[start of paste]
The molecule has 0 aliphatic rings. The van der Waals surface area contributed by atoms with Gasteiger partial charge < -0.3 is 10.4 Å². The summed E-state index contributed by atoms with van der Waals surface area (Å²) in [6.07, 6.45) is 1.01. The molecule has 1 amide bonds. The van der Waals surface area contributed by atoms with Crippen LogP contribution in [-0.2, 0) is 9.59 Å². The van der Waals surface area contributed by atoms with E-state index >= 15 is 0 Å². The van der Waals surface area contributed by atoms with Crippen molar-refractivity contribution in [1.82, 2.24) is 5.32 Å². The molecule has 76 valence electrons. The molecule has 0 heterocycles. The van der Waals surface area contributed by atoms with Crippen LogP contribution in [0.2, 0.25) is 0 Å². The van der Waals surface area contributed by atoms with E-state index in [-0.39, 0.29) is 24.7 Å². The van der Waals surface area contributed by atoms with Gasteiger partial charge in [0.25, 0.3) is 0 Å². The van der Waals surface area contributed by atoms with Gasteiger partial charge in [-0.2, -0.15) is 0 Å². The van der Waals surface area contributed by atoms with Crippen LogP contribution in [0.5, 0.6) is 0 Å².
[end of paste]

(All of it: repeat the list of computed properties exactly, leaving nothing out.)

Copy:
The molecule has 0 aliphatic rings. The van der Waals surface area contributed by atoms with Gasteiger partial charge < -0.3 is 10.4 Å². The summed E-state index contributed by atoms with van der Waals surface area (Å²) in [6.07, 6.45) is 1.01. The molecule has 1 amide bonds. The van der Waals surface area contributed by atoms with Crippen LogP contribution in [-0.2, 0) is 9.59 Å². The van der Waals surface area contributed by atoms with E-state index >= 15 is 0 Å². The van der Waals surface area contributed by atoms with Crippen molar-refractivity contribution in [1.82, 2.24) is 5.32 Å². The molecule has 76 valence electrons. The molecule has 0 heterocycles. The van der Waals surface area contributed by atoms with Crippen LogP contribution in [0.2, 0.25) is 0 Å². The van der Waals surface area contributed by atoms with E-state index in [-0.39, 0.29) is 24.7 Å². The van der Waals surface area contributed by atoms with Gasteiger partial charge in [0.25, 0.3) is 0 Å². The van der Waals surface area contributed by atoms with Gasteiger partial charge in [-0.2, -0.15) is 0 Å². The van der Waals surface area contributed by atoms with Crippen LogP contribution in [0.5, 0.6) is 0 Å².